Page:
Heineken has a plan to make Americans love beer again
Americans are drinking less beer. Heineken has a plan to fix that.
Over the past four years, American beer consumption slid 5%, according to research firm Mintel. A quarter of US beer drinkers said in August that they consume less beer now than they did a year ago, Mintel added.
American drinkers are more focused on health and wellness, but they also want quality beer, wine and liquor that tastes good. Some are swapping out beer for pricey liquor: Spirits stole market share from beer and wine for the ninth straight year in 2018, with the more expensive liquors leading the way. Those who are still drinking beer are reaching for premium options.
Heineken thinks its zero alcohol product, Heineken 0.0, will appeal to people who value health and flavor. The company hopes the new brew, which took about five years to develop, will win people over.
“Making a brilliant non-alcoholic beer is really hard,” Jonnie Cahill, Heineken USA’s chief marketing officer, told CNN Business. When you remove alcohol from beer, you tend to remove flavor and aroma with it. But with 0.0 “we’ve cracked the technology.”
The company wants to stop people from ditching beer and keep Heineken top of mind for consumers. The non-alcoholic product is designed to appeal to people who love how beer tastes, and sometimes crave it at times when they don’t want a buzz. With 0.0, Heineken wants to make non-alocholic beer a treat, rather than a lesser alternative to regular beer.
Non-alcoholic beer is just a small sliver of America’s $112 billion beer market. But Heineken, which launched 0.0 in the United States earlier this year, is betting the zero alcohol sector will grow.
A post-Peloton treat
The 155-year old Dutch beer company first launched Heineken 0.0 in the Netherlands and Germany in 2017, where it has attracted a “younger, more urban, more premium demographic,” said Cahill. “Can you see this inhabiting an apartment where there’s a Peloton? Absolutely.”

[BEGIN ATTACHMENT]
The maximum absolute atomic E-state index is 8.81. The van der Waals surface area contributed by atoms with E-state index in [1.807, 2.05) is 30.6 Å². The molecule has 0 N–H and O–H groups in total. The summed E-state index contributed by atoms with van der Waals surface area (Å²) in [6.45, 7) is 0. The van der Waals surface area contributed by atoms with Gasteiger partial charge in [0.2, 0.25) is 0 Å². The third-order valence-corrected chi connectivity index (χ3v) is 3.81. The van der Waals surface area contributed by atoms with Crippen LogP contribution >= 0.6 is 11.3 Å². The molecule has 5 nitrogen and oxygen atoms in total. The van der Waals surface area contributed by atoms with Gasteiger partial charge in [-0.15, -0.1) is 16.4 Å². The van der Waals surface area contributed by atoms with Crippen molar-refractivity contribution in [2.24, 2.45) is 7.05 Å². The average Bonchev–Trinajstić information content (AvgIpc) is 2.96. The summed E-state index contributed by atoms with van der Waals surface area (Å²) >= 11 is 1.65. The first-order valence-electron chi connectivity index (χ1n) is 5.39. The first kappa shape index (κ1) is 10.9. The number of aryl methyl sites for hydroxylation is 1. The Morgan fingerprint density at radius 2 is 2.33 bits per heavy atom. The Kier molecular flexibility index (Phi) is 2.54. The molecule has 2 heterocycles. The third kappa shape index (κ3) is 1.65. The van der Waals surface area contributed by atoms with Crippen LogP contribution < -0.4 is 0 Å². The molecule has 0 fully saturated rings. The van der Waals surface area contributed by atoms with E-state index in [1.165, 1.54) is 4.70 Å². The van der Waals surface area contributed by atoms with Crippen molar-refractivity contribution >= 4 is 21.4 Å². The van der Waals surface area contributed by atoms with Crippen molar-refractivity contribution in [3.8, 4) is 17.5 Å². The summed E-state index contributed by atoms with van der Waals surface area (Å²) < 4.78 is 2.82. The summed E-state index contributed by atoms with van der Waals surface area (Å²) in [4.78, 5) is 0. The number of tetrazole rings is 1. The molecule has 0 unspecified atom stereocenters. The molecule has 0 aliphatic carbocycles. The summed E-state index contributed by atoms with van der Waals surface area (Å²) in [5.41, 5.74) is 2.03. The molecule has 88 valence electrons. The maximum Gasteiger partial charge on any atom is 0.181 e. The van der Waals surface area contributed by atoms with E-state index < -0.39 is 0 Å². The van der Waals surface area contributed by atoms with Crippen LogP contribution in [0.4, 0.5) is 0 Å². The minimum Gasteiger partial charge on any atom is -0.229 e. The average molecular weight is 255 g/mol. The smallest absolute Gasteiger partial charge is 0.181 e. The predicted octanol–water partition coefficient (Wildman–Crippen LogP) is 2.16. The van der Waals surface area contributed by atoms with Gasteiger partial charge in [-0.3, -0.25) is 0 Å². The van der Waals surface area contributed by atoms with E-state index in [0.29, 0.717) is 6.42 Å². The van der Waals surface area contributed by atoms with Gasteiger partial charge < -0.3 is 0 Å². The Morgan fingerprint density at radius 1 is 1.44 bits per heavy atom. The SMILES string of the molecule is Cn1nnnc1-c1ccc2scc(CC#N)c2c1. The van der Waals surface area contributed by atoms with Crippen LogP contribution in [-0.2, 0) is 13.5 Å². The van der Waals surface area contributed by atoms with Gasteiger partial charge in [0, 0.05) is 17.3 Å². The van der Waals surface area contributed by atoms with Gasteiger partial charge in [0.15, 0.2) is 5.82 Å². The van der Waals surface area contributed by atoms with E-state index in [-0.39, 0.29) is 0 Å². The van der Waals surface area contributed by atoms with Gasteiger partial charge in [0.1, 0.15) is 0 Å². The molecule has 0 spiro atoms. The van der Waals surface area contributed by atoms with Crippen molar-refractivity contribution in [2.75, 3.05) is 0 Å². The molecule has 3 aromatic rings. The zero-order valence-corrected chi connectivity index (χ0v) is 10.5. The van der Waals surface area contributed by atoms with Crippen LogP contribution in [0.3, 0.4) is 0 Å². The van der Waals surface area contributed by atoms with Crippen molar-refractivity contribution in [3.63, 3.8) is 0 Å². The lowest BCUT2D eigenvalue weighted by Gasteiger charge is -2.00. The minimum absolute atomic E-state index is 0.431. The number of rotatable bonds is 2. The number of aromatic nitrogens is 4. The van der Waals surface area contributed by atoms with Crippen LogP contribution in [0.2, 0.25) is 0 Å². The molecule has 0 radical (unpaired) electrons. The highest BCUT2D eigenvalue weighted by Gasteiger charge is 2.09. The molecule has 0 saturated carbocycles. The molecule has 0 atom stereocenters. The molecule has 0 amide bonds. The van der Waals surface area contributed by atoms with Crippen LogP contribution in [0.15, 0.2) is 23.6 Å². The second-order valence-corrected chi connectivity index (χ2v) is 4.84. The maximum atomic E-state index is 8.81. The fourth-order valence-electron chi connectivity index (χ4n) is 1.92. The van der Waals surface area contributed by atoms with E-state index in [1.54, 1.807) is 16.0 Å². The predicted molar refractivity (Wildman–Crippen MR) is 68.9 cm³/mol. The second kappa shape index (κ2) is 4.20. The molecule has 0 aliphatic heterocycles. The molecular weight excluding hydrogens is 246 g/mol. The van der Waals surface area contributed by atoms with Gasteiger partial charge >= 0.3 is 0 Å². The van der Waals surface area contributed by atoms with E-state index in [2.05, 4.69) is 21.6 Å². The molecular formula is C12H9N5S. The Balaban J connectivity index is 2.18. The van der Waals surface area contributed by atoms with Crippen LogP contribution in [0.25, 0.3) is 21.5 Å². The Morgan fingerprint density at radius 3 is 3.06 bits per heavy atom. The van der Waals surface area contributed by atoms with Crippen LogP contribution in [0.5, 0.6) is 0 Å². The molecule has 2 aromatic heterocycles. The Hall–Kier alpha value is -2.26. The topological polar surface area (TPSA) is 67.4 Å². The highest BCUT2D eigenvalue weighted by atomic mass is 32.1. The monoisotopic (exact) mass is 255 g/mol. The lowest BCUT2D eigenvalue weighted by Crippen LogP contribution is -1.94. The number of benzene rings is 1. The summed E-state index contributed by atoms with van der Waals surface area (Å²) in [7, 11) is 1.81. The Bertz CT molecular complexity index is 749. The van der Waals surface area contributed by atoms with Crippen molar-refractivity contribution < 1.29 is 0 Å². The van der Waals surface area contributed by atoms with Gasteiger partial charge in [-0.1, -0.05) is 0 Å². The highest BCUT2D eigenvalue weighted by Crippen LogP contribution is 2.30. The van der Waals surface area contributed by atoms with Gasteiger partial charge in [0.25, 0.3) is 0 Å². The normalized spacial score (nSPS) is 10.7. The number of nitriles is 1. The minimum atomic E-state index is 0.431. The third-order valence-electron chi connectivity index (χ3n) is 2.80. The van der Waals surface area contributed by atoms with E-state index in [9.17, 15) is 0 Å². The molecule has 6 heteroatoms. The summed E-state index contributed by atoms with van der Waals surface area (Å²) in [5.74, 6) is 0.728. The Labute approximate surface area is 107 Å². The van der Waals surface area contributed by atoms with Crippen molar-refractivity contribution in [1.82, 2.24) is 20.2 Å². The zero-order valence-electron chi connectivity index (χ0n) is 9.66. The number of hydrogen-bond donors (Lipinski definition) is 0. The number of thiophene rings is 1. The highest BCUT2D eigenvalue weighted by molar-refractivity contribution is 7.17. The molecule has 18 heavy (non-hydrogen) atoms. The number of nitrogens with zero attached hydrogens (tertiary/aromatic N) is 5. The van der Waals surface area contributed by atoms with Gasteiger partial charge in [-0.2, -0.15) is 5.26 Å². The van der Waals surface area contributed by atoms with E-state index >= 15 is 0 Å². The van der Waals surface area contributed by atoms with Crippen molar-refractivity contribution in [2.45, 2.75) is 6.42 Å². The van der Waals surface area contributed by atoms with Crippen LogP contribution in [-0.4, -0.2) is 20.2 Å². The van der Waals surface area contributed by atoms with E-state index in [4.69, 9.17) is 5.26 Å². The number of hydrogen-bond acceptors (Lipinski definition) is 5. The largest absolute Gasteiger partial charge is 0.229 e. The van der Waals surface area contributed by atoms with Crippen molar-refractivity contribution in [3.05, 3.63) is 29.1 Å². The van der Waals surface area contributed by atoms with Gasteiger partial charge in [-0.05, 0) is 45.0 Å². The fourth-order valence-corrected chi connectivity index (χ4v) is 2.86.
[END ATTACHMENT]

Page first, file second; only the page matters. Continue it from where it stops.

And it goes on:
In the past, non-alcoholic beer has been “a distress category,” Cahill said. “It’s often been about what you couldn’t do — I can’t have a beer because I’m driving, I can’t have a beer because I’m on medication, I can’t have a beer because I have a big day tomorrow. Our belief is, well, now you can.”
By offering consumers a new option, the product can help give Heineken a competitive edge. “The beer market is extremely crowded,” said Caleb Bryant, senior beverage analyst for Mintel. “If you can carve out that niche by having a non-alcoholic option, it gives you a leg up.”
It’s also strengthening the beer sector overall, Cahill added. “The more you can invite people to stay in your category, the better it is for all of us,” he said.
Plus, 0.0 is helping Heineken boost its brand.
Big in Europe
Though 0.0 has only been on the market for a few years in Europe, its already giving Heineken a boost.
Internationally, the product has been “just flying,” Cahill said. In the United Kingdom, Heineken 0.0 makes up 5% of Heineken sales. In Spain, that figure is 7%, and in Russia it’s 20%, according to Cahill.
During the company’s most recent earnings report, Heineken CEO Jean-François van Boxmeer said that “the ongoing success of Heineken 0.0” helped deliver the strongest growth by volume to the Heineken brand in over a decade.
Heineken’s not the only big company jumping on Europe’s non-alcoholic beer trend. Anheuser-Busch, Asahi and Guinness all sell non-alcoholic beers internationally.
For the most part, those companies have stayed away from the American market, where adoption is much lower. According to the Beer Institute, a group that represents the beer industry, non-alcoholic beer represented about 0.3% of the US beer supply in 2018.
Making it in America
Cahill said that the American non-alcoholic beer space is promising because in the United States, health and wellness trends are prevalent. Heineken decided that January was the right time to bring 0.0 to the United States.
Americans may well be warming to the idea of a premium non-alcoholic beer. In the first three months of 2019, sales of non-alcoholic beer grew 6.6% compared to the same period last year, according to Nielsen.
Although US consumers drink far less zero-alcohol beer than their European counterparts, “there’s a big opportunity for explosion of non-alcoholic beer” in the United States, said Bryant.
American brewers that make zero-alcohol beer, including Wellbeing Brewing, Surreal Brewing and Athletic Brewing, have been springing up across the country in recent years. This month, Pabst Blue Ribbon announced the launch of its non-alcoholic brew, noting in a release that “the next generation of America” has a “greater focus on health and wellness.”
Bryant said that the “it’s really going to boil down to product development.” If non-alcoholic beer is truly comparable to craft beer in terms of taste, American consumers may well go for it. If not, the trend could fizzle out.